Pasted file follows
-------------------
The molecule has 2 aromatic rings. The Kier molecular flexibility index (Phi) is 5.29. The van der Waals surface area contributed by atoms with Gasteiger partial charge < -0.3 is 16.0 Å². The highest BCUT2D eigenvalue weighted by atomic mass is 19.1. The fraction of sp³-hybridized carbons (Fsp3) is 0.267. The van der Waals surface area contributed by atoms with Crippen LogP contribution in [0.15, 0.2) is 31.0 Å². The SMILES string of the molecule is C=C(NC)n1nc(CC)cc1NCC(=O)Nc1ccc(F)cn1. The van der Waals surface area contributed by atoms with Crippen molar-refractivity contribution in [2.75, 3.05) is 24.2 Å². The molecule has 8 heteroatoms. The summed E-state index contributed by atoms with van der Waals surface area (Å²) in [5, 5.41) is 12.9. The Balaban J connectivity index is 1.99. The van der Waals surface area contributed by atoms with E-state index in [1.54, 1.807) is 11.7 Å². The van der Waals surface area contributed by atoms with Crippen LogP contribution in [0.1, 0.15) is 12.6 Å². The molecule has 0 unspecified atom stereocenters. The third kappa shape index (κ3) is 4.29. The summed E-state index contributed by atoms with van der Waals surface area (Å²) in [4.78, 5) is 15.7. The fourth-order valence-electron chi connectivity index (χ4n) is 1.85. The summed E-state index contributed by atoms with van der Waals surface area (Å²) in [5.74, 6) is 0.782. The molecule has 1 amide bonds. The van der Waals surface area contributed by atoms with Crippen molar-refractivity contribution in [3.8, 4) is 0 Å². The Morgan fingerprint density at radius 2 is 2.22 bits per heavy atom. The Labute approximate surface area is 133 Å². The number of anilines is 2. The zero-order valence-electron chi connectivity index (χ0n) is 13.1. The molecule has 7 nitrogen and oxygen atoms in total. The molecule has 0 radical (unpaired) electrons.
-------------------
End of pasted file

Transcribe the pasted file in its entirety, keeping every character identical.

The molecule has 2 aromatic rings. The Kier molecular flexibility index (Phi) is 5.29. The van der Waals surface area contributed by atoms with Gasteiger partial charge < -0.3 is 16.0 Å². The highest BCUT2D eigenvalue weighted by atomic mass is 19.1. The fraction of sp³-hybridized carbons (Fsp3) is 0.267. The van der Waals surface area contributed by atoms with Crippen LogP contribution in [0.15, 0.2) is 31.0 Å². The SMILES string of the molecule is C=C(NC)n1nc(CC)cc1NCC(=O)Nc1ccc(F)cn1. The van der Waals surface area contributed by atoms with Crippen molar-refractivity contribution in [2.75, 3.05) is 24.2 Å². The molecule has 8 heteroatoms. The summed E-state index contributed by atoms with van der Waals surface area (Å²) in [5, 5.41) is 12.9. The Balaban J connectivity index is 1.99. The van der Waals surface area contributed by atoms with E-state index in [1.54, 1.807) is 11.7 Å². The van der Waals surface area contributed by atoms with Crippen LogP contribution in [0.1, 0.15) is 12.6 Å². The molecule has 0 unspecified atom stereocenters. The third kappa shape index (κ3) is 4.29. The summed E-state index contributed by atoms with van der Waals surface area (Å²) in [4.78, 5) is 15.7. The fourth-order valence-electron chi connectivity index (χ4n) is 1.85. The summed E-state index contributed by atoms with van der Waals surface area (Å²) in [5.74, 6) is 0.782. The molecule has 1 amide bonds. The van der Waals surface area contributed by atoms with Crippen molar-refractivity contribution in [3.8, 4) is 0 Å². The Morgan fingerprint density at radius 2 is 2.22 bits per heavy atom. The Labute approximate surface area is 133 Å². The number of anilines is 2. The zero-order valence-electron chi connectivity index (χ0n) is 13.1. The molecule has 7 nitrogen and oxygen atoms in total. The molecule has 0 radical (unpaired) electrons.